After a decade in New York, spent as a commercial illustrator and supervising the editorial production of LIFE magazine, I left publishing to devote myself to fine art, with a particular focus on drawing, bronze casting, woodwork and the creation of very intricate sculpture.
Between 1990 and 2000, I participated in over 2 dozen group and juried shows, 4 solo exhibitions, and enjoyed a very well received New York debut. Is it any surprise that I disliked the shallowness and falsity of the big city art scene? I have been much happier, and far more creatively successful, as a private, fiercely engaged artist. Now I work exclusively in black & white (mostly India ink), and spend a great deal of time hard at it.
I’ve also become a passionate writer. Although I’ve never counted, something like 100 of my articles have been published about fly fishing and fly tying in the US, Japan and Great Britain. Some years ago, I finished work on a very involved book project, a collection of my father’s newspaper columns entitled The Old Meat Hunter. I did the initial edit and foreword, as well as some ghost writing (dad died in 1993). I also designed the book, and created 53 large illustrations and text decorations. Sadly, I’m now almost tied with Dr. Seuss for the number of rejections he received before finally being published. Who knows what my future holds?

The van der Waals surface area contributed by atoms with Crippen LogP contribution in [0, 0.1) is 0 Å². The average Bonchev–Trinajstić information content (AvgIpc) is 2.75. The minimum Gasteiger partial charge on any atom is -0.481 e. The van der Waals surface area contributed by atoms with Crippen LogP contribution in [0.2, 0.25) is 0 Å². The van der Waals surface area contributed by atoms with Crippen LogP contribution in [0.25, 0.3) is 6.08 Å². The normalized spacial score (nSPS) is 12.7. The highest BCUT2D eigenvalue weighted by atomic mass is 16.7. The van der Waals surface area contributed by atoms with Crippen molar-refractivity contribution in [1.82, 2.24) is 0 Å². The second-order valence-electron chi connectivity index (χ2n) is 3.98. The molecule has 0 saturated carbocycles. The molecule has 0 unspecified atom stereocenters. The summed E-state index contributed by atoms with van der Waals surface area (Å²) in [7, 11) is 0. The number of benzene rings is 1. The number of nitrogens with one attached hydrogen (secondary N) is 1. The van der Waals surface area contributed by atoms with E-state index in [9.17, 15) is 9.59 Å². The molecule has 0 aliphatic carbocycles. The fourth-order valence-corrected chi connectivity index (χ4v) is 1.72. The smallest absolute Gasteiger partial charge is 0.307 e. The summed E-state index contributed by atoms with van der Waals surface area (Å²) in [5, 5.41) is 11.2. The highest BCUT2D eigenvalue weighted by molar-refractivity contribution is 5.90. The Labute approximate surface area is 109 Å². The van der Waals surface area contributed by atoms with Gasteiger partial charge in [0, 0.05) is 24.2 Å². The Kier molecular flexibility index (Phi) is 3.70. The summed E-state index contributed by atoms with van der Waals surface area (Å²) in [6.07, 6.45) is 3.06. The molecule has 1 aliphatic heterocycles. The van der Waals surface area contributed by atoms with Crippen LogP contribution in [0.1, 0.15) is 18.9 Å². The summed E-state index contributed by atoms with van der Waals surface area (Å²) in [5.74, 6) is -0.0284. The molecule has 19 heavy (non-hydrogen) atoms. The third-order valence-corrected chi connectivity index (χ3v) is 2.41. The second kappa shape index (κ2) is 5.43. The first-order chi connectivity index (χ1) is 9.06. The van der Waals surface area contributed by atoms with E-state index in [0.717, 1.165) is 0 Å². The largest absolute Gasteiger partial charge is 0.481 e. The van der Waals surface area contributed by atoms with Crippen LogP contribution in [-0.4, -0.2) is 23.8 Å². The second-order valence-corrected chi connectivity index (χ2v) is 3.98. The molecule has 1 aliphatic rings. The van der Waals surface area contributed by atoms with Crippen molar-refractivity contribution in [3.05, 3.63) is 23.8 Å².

One thing is certain – I have more to do than ever. I’m excited by how far I’ve come, and just as perplexed. My sis tells me I’m like a guy in a boat who has rowed a 100 yards out into a lake. Now I’ve turned around and realized I’m all alone. No one else has left the shore. My sis points out that they don’t have a boat. They don’t know where I’m going and they have to swim. That’s a lot to ask. I think what she means by all of this is that any pursuit of creativity must also be concerned with helping others approach and understand it. I hope this website helps.